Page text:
Mercyhurst Magazine Spring 2013

It was a business trip for the 2003 Mercyhurst graduate, who has spent much of his career searching for marine compounds that might one day help those sufering from pain and disease. He’s continuing that research now at Duquesne University, where he was appointed assistant professor of medicinal chemistry last fall. With the widest variety of living organisms on earth, the oceans may well be the latest frontier for medical research. Tidgewell was hunting for cyanobacteria (also known as blue-green algae or pond scum) and returned to Pittsburgh with enough to propel his research for several months. The raw material isn’t glamorous. It looks a bit like hair or limp seaweed, feels a bit slimy and looks pretty gross. When Stephen Hawking’s Brave New World series featured Tidgewell’s work, the narrator said cyanobacteria looked like “marine snot.” But back in his lab, using state-of-the-art nuclear magnetic resonance and liquid chromatography/mass spectrometry instruments, he hopes to isolate from the cyanobacteria compounds that could lead to advances in pain relief and addiction treatment. How and why do his test compounds react with pain receptors in the human brain? That’s the riddle he’s trying to solve. Though it’s far from the ocean depths where he fnds his raw materials, Tidgewell says Duquesne is a good ft for him because of its focus on pain studies. In addition to teaching medicinal chemistry courses in the Graduate School of Pharmaceutical Sciences and the Mylan School of Pharmacy, he’s part of the Chronic Pain Research Consortium (CPRC), collaborating with scientists from many disciplines to better understand and treat disorders of the central nervous system. A native of Irvine in Southern California, Tidgewell was recruited to join Mercyhurst’s lacrosse program in fall of 1999. His teams never fnished out of the Top 10, and he capped his career with an appearance in the NCAA Final Four. His success in the classroom was just as memorable. Tidgewell knew he wanted to major in chemistry and focused on computational chemistry and math at the Hurst. He worked with Dr. Candee Chambers to investigate a sulfur compound released by garlic that seemed to have some medicinal properties. The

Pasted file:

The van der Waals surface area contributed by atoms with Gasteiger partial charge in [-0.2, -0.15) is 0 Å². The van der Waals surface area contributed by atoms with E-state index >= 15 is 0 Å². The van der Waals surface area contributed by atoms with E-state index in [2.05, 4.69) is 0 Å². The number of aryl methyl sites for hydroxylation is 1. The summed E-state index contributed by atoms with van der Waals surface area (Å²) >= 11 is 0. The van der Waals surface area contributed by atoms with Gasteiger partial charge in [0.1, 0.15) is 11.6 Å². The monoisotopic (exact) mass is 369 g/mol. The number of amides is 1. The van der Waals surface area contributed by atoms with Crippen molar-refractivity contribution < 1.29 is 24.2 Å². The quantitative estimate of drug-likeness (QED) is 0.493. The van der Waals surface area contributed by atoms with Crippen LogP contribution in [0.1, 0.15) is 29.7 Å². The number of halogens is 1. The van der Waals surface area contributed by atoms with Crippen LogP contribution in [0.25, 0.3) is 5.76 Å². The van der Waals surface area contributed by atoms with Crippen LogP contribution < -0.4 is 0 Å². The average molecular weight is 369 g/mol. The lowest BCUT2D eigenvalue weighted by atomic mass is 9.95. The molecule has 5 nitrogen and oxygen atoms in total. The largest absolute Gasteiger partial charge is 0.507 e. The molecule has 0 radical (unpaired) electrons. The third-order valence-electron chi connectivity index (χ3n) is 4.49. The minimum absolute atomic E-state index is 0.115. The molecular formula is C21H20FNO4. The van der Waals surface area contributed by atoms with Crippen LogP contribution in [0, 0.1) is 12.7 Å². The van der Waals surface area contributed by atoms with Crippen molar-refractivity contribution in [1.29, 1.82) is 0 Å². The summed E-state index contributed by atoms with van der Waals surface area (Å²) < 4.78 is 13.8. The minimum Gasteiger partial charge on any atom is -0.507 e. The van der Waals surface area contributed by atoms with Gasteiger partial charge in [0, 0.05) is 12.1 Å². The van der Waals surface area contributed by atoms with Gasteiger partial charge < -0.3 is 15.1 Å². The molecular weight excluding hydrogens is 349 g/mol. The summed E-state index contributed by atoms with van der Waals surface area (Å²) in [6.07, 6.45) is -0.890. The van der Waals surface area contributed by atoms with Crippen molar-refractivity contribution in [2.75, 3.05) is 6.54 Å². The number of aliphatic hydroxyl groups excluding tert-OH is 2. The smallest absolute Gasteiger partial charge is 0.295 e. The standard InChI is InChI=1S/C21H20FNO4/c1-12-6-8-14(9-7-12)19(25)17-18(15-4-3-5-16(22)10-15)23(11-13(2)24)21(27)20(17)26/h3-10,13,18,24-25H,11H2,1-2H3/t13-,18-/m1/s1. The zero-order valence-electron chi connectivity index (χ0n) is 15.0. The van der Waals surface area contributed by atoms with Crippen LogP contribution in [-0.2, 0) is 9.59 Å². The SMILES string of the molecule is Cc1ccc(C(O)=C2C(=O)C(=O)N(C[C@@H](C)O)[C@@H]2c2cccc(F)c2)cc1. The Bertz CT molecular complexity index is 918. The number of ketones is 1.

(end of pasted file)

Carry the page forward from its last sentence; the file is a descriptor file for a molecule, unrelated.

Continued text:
compound disappeared within minutes once the garlic clove was cracked, though, so they looked for a way to stabilize it and harness its healing potential. But a summer at the University of Florida in a Research Experience for Undergraduates (REU) convinced him he wanted to get out from behind the desk. He continued to study natural products while earning his doctorate at the University of Iowa, where his mentor, Dr. Thomas E. Prisinzano, sought treatments for pain that wouldn’t cause drug dependence. Later, as a post-doctoral fellow with the Scripps Institution of Oceanography, he worked in Dr. William Gerwick’s lab at the University of San Diego. There his focus turned to drug discovery from the ocean, primarily looking for cancer-fghting drugs. After about two and half years in San Diego, he accepted another post-doc assignment in Panama with the Smithsonian Tropical Research Institute, still afliated with the Gerwick lab. In an unspoiled wilderness, he found a rich hunting ground for materials that might one day help treat both cancer and neglected tropical diseases like malaria and leishmaniasis. The work involved frequent scuba excursions – not as much fun as it might sound for Tidgewell, who had a deep aversion to water after nearly drowning when he was just 2. Though he grew up in Southern California, he pretty much avoided the ocean until the demands of science forced him to conquer his fear and now he is as comfortable underwater as on land. When he headed to Duquesne, a new post-doc took his place in Panama, but Tidgewell still intends to return about twice a year to obtain his own lab samples. He’s found his research home in medicinal and natural products chemistry with its focus on developing and testing compounds. He calls it “chemistry with a purpose.” And he believes it’s important to act quickly. “Due to problems with ocean acidifcation and pollution, species are disappearing every day,” he says. “We need to fnd them before they’re gone.” He doesn’t measure success only in terms of drug patents, noting that it can take years, even decades, to shepherd a new product through animal and human trials to actual use. “But if I can go and discover a tool to better understand pain or addiction or depression, that’s a win.”

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